I also plan on separating the trunks and possible propagation come spring. As one of the plants is much healthier than the others.

Again thank you so much! I have 45+ plants in my home that I've had for varying amounts of time and this is the only one I have a problem with Confused
Name: Will Creed
NYC
Professional indoor plant consultan
Image
WillC
Feb 27, 2018 3:15 PM CST
Hi Rebekah - When plants don't get enough light, they will struggle and there is no substitute for good light. An uncovered, unobstructed east window should be adequate and I suspect it was lack of sufficient water that has been the primary cause of the leaf spots. Therefore, I am optimistic, that yours will be okay going forward.

It is good that you are watering thoroughly when you water, but you may have delayed a bit too long in watering. Underwatering tends to cause leaf discoloration whereas over watering over an extended period will suffocate the roots and kill the plant. That is why you read so often of the dangers of overwatering. This particular plant is pretty hard to over water unless you water every day or so or leave it sitting in water constantly.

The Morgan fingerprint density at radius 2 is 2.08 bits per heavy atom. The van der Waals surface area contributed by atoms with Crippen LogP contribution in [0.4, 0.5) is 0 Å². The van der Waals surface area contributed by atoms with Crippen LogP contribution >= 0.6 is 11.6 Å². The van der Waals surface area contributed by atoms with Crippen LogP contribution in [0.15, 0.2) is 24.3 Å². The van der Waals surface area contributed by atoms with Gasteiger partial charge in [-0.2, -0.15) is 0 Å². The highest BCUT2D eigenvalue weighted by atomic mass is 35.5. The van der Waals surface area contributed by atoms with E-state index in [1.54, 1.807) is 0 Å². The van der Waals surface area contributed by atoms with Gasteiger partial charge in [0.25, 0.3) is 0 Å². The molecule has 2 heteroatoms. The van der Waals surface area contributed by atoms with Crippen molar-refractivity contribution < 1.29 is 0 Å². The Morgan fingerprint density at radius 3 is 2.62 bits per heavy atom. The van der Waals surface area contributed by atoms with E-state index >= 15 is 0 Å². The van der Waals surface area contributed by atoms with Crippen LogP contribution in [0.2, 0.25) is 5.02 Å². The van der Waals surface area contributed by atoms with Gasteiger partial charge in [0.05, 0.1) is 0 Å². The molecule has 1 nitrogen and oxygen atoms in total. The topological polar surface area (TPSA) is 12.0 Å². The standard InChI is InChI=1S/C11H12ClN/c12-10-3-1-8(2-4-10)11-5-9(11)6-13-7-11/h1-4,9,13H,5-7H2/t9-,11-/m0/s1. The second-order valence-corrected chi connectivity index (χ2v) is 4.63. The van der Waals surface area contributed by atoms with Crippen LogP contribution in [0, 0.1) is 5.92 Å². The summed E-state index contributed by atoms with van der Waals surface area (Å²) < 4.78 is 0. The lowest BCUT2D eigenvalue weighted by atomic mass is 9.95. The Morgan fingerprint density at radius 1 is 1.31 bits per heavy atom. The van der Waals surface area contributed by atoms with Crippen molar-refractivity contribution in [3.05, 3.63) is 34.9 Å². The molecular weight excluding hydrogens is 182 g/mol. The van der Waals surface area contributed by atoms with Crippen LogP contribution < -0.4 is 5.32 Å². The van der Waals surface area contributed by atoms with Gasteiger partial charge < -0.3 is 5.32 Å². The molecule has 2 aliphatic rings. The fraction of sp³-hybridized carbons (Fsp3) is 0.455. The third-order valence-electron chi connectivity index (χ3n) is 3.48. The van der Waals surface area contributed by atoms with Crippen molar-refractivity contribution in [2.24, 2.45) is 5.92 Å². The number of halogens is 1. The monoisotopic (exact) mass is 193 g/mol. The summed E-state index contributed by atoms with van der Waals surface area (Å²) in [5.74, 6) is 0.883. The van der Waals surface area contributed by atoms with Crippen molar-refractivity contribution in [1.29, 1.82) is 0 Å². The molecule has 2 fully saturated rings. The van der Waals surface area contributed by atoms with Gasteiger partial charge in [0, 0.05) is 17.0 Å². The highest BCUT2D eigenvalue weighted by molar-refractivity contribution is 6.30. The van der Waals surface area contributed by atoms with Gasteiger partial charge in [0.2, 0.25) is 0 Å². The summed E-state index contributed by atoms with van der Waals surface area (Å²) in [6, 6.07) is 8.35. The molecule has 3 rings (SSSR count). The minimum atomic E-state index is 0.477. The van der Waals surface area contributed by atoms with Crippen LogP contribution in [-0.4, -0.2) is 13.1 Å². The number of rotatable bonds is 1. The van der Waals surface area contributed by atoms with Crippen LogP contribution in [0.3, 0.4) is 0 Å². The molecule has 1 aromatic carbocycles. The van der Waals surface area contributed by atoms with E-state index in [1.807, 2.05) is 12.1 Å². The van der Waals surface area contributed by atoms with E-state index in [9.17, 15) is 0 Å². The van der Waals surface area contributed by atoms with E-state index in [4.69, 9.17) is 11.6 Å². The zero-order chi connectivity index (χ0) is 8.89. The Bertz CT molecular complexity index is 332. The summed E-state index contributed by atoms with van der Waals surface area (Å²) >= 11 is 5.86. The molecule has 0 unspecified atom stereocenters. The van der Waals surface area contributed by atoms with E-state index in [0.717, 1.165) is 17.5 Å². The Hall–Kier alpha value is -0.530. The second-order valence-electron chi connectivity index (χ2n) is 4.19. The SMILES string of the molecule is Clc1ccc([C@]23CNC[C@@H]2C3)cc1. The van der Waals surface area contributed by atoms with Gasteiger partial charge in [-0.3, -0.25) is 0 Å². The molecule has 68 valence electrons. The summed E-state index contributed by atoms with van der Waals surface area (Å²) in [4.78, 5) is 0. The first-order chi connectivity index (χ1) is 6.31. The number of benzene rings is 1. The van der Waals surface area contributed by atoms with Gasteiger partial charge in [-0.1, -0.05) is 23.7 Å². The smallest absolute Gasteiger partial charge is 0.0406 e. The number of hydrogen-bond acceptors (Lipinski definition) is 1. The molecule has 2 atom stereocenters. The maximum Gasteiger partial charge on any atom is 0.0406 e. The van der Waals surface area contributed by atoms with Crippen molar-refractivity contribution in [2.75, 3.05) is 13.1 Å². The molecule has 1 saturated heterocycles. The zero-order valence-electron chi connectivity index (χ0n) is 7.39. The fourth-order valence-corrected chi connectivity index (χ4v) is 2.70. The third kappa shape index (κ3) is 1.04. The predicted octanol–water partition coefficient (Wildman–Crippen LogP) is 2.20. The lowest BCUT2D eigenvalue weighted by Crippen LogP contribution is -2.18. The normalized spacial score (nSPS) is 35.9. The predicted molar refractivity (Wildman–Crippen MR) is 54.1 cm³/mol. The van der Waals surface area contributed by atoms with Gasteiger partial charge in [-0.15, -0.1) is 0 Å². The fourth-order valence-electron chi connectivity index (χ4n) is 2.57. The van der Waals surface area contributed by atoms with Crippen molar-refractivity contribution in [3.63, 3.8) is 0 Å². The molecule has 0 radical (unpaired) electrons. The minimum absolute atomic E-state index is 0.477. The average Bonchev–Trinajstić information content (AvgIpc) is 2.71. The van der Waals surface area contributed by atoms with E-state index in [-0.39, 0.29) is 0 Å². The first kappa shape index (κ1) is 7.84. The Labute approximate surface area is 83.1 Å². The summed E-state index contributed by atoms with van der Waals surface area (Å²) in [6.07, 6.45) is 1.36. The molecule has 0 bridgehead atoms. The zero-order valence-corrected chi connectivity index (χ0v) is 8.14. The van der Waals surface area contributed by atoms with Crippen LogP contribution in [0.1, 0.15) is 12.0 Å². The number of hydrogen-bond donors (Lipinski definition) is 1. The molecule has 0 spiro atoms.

Plants receive nutrients from the soil through their roots, not through their leaves. The leaves absorb light that is essential for photosynthesis. Once leaves discolor badly or die, they no longer serve a useful function for the plant. Thus, there is no harm in removing those leaves. But removing them will alter the appearance of the plant, presumably for the better.

I don't recommend trying to divide the two trunks. They have been grown together and their intertwined roots are now as if they are one plant. The rootball can be divided, but it is very traumatic for the plant and you could easily lose both trunks and plants. The two plants do not compete with one another and the smaller one is not infected with a disease. Keep the rootball intact and the plants together.

FLFs do require more light and water than most, so I am not surprised you are struggling with this one. But now you know just what it needs. Crossing Fingers!
Will Creed
Horticultural Help, NYC
www.HorticulturalHelp.com
I now have a book available on indoor plant care